Dispatches from the roof of the world
Dispatch #21 May 1, 2012
Message From Conrad
Cory Richards
The Khumbu Glacier is reflected in Conrad Anker’s sunglasses near Base Camp.
Cory Richards

“Greetings folks, this is Conrad Anker from Everest Base Camp. We’re—along with the other teams at Base Camp—playing the weather game at this point. It’s been unseasonably windy, dry, and cold this year, and the combination of those three meteorological effects has created a bone-dry mountain environment to be climbing in. When there’s more snow there, things are a little bit easier. The winds, particularly the jet stream that basically sounds like a waterfall cascading over a cliff above 7,000 meters, has not abated at this point. And we’re still trying to find out when the best summit window. And it’s probably ten days out before the summit gets climbed. It’s usually climbed by a team of Sherpas that are working on behalf of the guided expedition. The last two years it’s been on the fourth and fifth of May. It’s not going to happen this year on that time frame.

“My partner Cory Richards two days ago suffered a compromised breathing situation with his lungs and was extricated. We took him out to Kathmandu, and he’s there recuperating. And the challenge with altitude is that it’s invisible. If it was a snake bite, we would see the puncture wounds and we know there’d be venom in the body and we could track it and mark it. The effects of altitude, the duress that it puts on the human body, makes it very difficult to pinpoint what the source of those problems are. Regarding Cory, it’s wait and see. And something like this, where a climber’s health is compromised at certain elevations, still 2,000 meters below the summit—it’s not the prudent thing to have the climber come back up and go back into the invisible grip of altitude. It’s really challenging. So we’re working that out, and that’s what being an expedition leader is about. I’ve got to make these tough decisions, and I’ve got to communicate with people about this. But overarchingly, it’s the well-being and safety of our team members that’s really what we’re looking for, and making sure that the team remains strong and that we come away from this with a great experience. But, moreover, that there are no injuries and things like that. That’s really our most important thing that we’re looking for.”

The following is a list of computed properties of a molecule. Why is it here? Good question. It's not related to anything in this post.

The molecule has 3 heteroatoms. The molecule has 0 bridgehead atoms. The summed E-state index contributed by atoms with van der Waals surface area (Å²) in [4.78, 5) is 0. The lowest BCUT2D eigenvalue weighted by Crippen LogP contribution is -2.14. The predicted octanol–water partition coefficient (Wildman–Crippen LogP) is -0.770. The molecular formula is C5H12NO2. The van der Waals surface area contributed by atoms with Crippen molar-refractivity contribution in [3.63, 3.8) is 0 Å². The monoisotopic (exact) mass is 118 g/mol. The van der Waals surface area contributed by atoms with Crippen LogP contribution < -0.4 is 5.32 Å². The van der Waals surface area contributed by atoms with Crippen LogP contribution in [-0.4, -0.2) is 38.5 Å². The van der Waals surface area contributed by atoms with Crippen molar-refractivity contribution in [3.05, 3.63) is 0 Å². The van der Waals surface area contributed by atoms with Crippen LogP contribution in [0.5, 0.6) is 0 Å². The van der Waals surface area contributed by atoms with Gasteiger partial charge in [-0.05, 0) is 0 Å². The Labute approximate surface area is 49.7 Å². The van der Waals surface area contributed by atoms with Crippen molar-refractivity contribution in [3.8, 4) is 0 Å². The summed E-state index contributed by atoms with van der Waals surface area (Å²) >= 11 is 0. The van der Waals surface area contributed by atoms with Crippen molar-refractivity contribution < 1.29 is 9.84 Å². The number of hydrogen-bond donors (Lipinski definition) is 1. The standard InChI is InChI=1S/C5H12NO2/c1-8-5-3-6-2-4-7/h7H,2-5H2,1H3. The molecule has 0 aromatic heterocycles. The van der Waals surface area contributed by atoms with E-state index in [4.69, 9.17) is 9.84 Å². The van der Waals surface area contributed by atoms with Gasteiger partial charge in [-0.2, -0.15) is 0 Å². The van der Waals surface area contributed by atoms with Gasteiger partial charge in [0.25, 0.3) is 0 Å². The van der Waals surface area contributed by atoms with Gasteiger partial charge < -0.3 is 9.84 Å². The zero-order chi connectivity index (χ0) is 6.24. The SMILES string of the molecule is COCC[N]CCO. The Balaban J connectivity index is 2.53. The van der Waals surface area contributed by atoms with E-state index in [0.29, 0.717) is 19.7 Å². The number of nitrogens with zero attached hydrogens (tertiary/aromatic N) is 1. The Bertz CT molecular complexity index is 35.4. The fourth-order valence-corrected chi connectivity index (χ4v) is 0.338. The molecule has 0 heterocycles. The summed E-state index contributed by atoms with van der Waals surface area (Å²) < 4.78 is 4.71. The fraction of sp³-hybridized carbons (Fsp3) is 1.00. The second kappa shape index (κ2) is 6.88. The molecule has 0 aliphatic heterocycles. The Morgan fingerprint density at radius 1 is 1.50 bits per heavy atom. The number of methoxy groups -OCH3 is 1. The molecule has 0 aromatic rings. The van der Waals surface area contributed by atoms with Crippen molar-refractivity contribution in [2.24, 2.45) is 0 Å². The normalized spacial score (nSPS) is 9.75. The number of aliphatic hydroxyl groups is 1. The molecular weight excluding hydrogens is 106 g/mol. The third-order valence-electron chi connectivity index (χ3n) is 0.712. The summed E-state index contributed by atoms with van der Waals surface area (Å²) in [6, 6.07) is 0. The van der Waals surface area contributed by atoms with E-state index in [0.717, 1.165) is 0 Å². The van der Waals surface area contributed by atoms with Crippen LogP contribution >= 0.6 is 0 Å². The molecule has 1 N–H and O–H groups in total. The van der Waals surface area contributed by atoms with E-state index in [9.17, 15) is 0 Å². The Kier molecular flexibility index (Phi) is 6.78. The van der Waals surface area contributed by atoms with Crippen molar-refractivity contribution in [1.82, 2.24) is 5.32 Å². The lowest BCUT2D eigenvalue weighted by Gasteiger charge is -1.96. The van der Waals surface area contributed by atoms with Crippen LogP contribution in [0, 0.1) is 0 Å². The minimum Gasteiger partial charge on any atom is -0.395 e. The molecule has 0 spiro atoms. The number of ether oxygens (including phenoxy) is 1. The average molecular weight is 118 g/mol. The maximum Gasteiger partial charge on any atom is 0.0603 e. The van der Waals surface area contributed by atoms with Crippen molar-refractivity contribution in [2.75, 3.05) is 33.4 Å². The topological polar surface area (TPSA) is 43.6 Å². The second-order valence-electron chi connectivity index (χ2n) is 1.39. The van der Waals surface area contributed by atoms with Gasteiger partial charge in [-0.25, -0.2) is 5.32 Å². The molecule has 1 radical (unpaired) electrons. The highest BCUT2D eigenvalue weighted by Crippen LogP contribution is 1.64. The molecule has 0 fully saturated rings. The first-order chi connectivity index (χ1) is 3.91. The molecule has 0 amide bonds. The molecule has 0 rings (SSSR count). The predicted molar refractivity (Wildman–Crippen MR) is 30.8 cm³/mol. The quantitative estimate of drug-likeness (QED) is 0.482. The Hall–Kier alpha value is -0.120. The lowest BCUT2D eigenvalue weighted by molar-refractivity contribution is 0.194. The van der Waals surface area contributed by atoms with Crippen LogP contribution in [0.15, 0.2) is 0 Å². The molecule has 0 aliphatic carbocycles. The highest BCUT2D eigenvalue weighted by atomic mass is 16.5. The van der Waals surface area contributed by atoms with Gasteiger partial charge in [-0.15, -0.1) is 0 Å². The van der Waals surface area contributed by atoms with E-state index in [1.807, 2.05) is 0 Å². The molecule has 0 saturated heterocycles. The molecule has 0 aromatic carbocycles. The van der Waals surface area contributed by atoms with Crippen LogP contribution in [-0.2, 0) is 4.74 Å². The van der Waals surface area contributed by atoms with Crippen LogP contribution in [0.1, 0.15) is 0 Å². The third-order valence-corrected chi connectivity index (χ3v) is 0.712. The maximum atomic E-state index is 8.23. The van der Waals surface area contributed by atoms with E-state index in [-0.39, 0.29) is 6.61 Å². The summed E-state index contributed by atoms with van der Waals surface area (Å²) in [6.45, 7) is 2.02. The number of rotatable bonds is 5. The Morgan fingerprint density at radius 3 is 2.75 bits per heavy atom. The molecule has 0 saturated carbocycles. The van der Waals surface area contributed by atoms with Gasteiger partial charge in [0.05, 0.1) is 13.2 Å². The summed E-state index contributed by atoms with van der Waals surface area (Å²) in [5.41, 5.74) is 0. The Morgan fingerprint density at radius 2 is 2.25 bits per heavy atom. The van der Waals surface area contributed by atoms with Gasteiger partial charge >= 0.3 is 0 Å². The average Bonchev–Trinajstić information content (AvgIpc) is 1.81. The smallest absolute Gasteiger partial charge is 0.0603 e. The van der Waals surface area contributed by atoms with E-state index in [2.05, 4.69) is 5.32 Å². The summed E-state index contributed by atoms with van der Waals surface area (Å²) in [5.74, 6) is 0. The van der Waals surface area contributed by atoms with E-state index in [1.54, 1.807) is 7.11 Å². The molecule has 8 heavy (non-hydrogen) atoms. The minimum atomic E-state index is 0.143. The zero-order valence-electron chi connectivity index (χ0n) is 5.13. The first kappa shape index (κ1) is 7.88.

This post is excerpted from a longer message Conrad sent to the Mayo Clinic.

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